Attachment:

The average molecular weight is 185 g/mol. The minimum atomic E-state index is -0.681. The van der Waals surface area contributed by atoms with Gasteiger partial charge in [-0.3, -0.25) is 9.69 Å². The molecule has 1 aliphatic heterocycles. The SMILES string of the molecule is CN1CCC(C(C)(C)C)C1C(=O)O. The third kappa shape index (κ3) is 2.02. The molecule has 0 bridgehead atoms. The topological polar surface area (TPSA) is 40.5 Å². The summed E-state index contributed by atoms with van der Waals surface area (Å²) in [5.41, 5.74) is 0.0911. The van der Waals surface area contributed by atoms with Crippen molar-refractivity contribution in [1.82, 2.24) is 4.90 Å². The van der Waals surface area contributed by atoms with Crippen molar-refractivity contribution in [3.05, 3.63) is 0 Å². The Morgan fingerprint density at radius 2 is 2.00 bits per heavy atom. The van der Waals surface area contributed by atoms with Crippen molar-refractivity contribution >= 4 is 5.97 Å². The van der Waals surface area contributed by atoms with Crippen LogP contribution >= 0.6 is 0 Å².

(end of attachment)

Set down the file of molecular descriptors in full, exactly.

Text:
The average molecular weight is 185 g/mol. The minimum atomic E-state index is -0.681. The van der Waals surface area contributed by atoms with Gasteiger partial charge in [-0.3, -0.25) is 9.69 Å². The molecule has 1 aliphatic heterocycles. The SMILES string of the molecule is CN1CCC(C(C)(C)C)C1C(=O)O. The third kappa shape index (κ3) is 2.02. The molecule has 0 bridgehead atoms. The topological polar surface area (TPSA) is 40.5 Å². The summed E-state index contributed by atoms with van der Waals surface area (Å²) in [5.41, 5.74) is 0.0911. The van der Waals surface area contributed by atoms with Crippen molar-refractivity contribution in [1.82, 2.24) is 4.90 Å². The van der Waals surface area contributed by atoms with Crippen molar-refractivity contribution in [3.05, 3.63) is 0 Å². The Morgan fingerprint density at radius 2 is 2.00 bits per heavy atom. The van der Waals surface area contributed by atoms with Crippen molar-refractivity contribution >= 4 is 5.97 Å². The van der Waals surface area contributed by atoms with Crippen LogP contribution >= 0.6 is 0 Å².